The video of the wild-boar kill below is a quick edit of what was a relatively long and uninterrupted sighting. The leopard was not comfortable with the positioning of the boar so decided to drag it elsewhere, probably further away from the road to a quieter location. From our angle, the drag looked quite comical but the leopard was determined to move the kill and did so successfully – this was one strong cat!

 

The other amazing sighting was an actual kill that happened right in front of us. On a game drive, we stopped to watch a herd of deer because of alarm calls. We also knew there was a leopard prowling nearby but we had lost visual.

More often than not, a deer can outrun a leopard if it has even the slightest advantage, such as warning or line of sight. Thus, leopards use their stealth and camouflage to get as close as possible before springing an attack. And this particular hunt is a perfect example of just how close a leopard can get to a herd of deer, undetected. (For us watching, it was NatGeo material! – minus the lenses).

In the video below, the deer are grazing with the leopard hidden in the tall grass, just a few feet away from the target, unaware of its presence until the very last moment. The time that lapsed from launching itself at the deer to the actual takedown was less than a second!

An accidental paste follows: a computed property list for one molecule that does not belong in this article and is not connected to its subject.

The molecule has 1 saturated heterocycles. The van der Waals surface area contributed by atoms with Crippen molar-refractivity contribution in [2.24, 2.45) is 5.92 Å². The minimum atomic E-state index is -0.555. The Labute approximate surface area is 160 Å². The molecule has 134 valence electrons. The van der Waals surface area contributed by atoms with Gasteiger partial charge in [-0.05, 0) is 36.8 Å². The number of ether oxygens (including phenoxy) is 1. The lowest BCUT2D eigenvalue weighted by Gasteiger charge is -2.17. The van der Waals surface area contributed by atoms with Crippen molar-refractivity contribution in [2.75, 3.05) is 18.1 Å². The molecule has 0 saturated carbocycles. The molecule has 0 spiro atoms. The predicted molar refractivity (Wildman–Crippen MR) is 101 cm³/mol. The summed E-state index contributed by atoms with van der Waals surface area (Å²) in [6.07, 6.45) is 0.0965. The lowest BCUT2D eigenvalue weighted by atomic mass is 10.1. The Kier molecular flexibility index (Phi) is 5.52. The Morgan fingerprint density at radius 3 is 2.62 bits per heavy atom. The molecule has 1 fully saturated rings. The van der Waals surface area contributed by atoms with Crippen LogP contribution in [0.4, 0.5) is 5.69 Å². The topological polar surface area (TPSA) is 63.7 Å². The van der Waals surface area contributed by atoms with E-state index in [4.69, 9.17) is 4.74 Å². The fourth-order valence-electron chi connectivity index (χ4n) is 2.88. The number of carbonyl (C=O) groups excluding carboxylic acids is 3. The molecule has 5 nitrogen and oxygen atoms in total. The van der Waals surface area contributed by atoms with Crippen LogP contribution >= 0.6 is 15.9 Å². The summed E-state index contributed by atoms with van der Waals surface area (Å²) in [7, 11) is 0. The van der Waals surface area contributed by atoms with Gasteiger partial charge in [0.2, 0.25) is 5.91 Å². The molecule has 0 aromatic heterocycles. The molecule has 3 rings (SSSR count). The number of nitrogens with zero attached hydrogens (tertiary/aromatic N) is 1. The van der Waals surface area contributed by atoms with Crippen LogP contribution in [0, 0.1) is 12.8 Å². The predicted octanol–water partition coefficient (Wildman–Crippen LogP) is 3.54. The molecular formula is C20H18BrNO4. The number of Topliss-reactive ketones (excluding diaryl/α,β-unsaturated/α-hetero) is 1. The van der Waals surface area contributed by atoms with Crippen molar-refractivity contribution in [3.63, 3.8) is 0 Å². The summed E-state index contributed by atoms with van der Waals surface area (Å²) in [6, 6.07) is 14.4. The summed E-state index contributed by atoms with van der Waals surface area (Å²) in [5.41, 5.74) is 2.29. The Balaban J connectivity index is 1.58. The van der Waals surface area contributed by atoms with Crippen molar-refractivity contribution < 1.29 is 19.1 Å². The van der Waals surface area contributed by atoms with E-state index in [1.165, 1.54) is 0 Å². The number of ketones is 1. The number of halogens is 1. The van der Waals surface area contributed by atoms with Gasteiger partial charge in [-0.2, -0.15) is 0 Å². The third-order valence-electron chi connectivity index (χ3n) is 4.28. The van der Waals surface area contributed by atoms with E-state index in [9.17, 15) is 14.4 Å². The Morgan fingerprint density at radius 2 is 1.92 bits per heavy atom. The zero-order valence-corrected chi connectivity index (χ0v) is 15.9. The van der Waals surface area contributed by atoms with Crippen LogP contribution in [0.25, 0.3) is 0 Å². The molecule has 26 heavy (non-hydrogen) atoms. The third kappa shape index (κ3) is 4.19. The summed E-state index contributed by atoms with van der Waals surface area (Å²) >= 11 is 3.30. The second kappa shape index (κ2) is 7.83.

Kulu Safaris offers several special deals during low-season to take advantage of the exclusive access to wildlife during this time. So we advise our fans and partners to keep an eye on our promotions page !

We also welcome large groups who enjoying booking camp exclusively for themselves for a special and exclusive wildlife experience, so please write to us at safari@kulusafaris.com with your inquiries.

Until next time!

 

 

 

 

 

Activities at Camp – Kulu Safaris

Safari isn’t all being driven in a jeep … connect with nature with our fun, adrenalin-pumping activities!

Going on Safari is arguably one of the most fun, interesting, and experiential travel activities on your “things to do in Sri Lanka” bucket list. We have the largest campsite of all the operators — on one side we are flanked by jungle alongside the Katagamuwa section of the Yala National Park complex, and in front of us, we have a beautiful lake that all our tents look out towards.

While a game drive (going on safari) is the most common activity that our guests partake in, we’re seeing an increasing number of them staying back to do some of the other cool things we offer at camp.